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Yeda R&D Co. Ltd
Abstract ID: 1369
Biochip technology, which is used today for measuring only passive probe-target interactions (such as measuring the abundance of specific biomolecules), can be extended to include complex and cascaded...
Biochip technology, which is used today for measuring only passive probe-target interactions (such as measuring the abundance of specific biomolecules), can be extended to include complex and cascaded activities on the chip. The present immobilization approaches (based on UV photography) have been essentially limited to short single stranded DNA probes and have not been developed for entire genes or other biochemical functions. Furthermore, most biochips are assembled in a multi-step process that requires expertise in surface chemistry in order to obtain reproducibility and robustness. As a result, light-directed immobilization of molecules on biochips is not widespread and is not easily accessible for research and technology development.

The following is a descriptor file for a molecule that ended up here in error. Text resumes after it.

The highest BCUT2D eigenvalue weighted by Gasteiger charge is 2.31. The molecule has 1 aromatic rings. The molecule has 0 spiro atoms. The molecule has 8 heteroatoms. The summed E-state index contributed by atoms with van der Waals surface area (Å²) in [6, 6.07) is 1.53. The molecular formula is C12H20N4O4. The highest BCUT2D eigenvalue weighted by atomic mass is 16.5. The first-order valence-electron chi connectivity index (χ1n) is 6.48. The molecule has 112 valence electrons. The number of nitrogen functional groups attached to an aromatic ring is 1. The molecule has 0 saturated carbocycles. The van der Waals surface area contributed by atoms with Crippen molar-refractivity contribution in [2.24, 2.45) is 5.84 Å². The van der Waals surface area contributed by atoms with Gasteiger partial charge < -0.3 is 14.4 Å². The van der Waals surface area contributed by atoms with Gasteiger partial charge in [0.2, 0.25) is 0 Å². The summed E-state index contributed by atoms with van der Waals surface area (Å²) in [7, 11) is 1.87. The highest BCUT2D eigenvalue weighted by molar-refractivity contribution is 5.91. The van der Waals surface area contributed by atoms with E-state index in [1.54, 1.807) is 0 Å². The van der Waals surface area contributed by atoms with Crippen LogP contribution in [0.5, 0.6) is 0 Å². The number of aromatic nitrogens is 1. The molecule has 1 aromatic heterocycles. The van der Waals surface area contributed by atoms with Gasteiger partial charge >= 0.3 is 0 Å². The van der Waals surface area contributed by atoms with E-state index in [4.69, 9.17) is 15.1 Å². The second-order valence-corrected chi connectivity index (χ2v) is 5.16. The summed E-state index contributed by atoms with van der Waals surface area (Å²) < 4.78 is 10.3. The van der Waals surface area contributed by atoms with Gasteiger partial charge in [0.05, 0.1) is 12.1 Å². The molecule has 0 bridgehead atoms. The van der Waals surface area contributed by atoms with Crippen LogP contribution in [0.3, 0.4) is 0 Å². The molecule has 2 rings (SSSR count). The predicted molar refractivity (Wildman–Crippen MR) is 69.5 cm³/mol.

There is thus a need for the development of a method for on-chip protein biosynthesis.
The present invention enables, in a simple manner, to immobilize different biomolecules anywhere on the chip to submicron resolution through selective exposure of the monolayer to UV light. This lab-on-a-chip technology (i.e. a technology that enables to perform laboratory operations on a small scale) is based on a newly synthesized molecule termed daisy that combines three parts all-in-one: a tail and head connected by a backbone. Selective exposure of daisy monolayer to UV light through a mask (photolithography) reveals the surface for chemical binding of a variety of biomolecules. Using this technology it is possible to immobilize different biomolecules anywhere on the chip to submicron resolution. By immobilizing whole genes, thus enabling cell-free biosynthesis of proteins, daisy technology takes the lab-on-a-chip concept to the next level. Daisy biochip technology holds a promise in proteomics, diagnostics and therapeutics.
We have developed a simple, single-step biochip platform for synthesis of biomolecules.
Please enquire regarding licensing or codevelopment partnerships quoting reference no. 1369.
Last Updated May 2015